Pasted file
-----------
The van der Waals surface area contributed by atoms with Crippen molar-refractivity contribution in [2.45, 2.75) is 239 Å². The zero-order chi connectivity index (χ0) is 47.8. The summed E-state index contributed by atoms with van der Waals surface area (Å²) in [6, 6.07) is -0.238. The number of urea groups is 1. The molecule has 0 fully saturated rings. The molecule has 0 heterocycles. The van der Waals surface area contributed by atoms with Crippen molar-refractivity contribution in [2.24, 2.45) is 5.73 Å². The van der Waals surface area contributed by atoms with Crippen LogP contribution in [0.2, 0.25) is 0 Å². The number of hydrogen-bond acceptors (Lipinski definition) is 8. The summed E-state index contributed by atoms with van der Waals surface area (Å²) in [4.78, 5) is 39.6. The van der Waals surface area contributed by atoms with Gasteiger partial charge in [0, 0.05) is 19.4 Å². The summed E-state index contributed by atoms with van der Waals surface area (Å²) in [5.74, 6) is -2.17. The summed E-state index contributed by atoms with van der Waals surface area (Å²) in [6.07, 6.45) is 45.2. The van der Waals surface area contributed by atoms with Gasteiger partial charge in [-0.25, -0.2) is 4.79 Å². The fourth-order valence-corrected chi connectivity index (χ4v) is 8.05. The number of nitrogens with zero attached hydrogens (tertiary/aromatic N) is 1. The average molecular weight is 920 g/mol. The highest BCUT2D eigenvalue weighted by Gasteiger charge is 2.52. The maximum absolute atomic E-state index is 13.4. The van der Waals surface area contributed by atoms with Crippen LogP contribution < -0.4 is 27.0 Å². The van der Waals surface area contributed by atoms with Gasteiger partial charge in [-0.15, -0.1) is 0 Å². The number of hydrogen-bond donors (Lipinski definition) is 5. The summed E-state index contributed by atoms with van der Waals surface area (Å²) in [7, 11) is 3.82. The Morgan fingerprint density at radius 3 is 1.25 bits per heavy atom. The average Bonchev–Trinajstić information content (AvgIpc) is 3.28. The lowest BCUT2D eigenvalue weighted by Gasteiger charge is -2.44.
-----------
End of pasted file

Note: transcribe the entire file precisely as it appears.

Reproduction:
The van der Waals surface area contributed by atoms with Crippen molar-refractivity contribution in [2.45, 2.75) is 239 Å². The zero-order chi connectivity index (χ0) is 47.8. The summed E-state index contributed by atoms with van der Waals surface area (Å²) in [6, 6.07) is -0.238. The number of urea groups is 1. The molecule has 0 fully saturated rings. The molecule has 0 heterocycles. The van der Waals surface area contributed by atoms with Crippen molar-refractivity contribution in [2.24, 2.45) is 5.73 Å². The van der Waals surface area contributed by atoms with Crippen LogP contribution in [0.2, 0.25) is 0 Å². The number of hydrogen-bond acceptors (Lipinski definition) is 8. The summed E-state index contributed by atoms with van der Waals surface area (Å²) in [4.78, 5) is 39.6. The van der Waals surface area contributed by atoms with Gasteiger partial charge in [0, 0.05) is 19.4 Å². The summed E-state index contributed by atoms with van der Waals surface area (Å²) in [5.74, 6) is -2.17. The summed E-state index contributed by atoms with van der Waals surface area (Å²) in [6.07, 6.45) is 45.2. The van der Waals surface area contributed by atoms with Gasteiger partial charge in [-0.25, -0.2) is 4.79 Å². The fourth-order valence-corrected chi connectivity index (χ4v) is 8.05. The number of nitrogens with zero attached hydrogens (tertiary/aromatic N) is 1. The average molecular weight is 920 g/mol. The highest BCUT2D eigenvalue weighted by Gasteiger charge is 2.52. The maximum absolute atomic E-state index is 13.4. The van der Waals surface area contributed by atoms with Crippen LogP contribution < -0.4 is 27.0 Å². The van der Waals surface area contributed by atoms with Gasteiger partial charge in [-0.15, -0.1) is 0 Å². The number of hydrogen-bond donors (Lipinski definition) is 5. The summed E-state index contributed by atoms with van der Waals surface area (Å²) in [7, 11) is 3.82. The Morgan fingerprint density at radius 3 is 1.25 bits per heavy atom. The average Bonchev–Trinajstić information content (AvgIpc) is 3.28. The lowest BCUT2D eigenvalue weighted by Gasteiger charge is -2.44.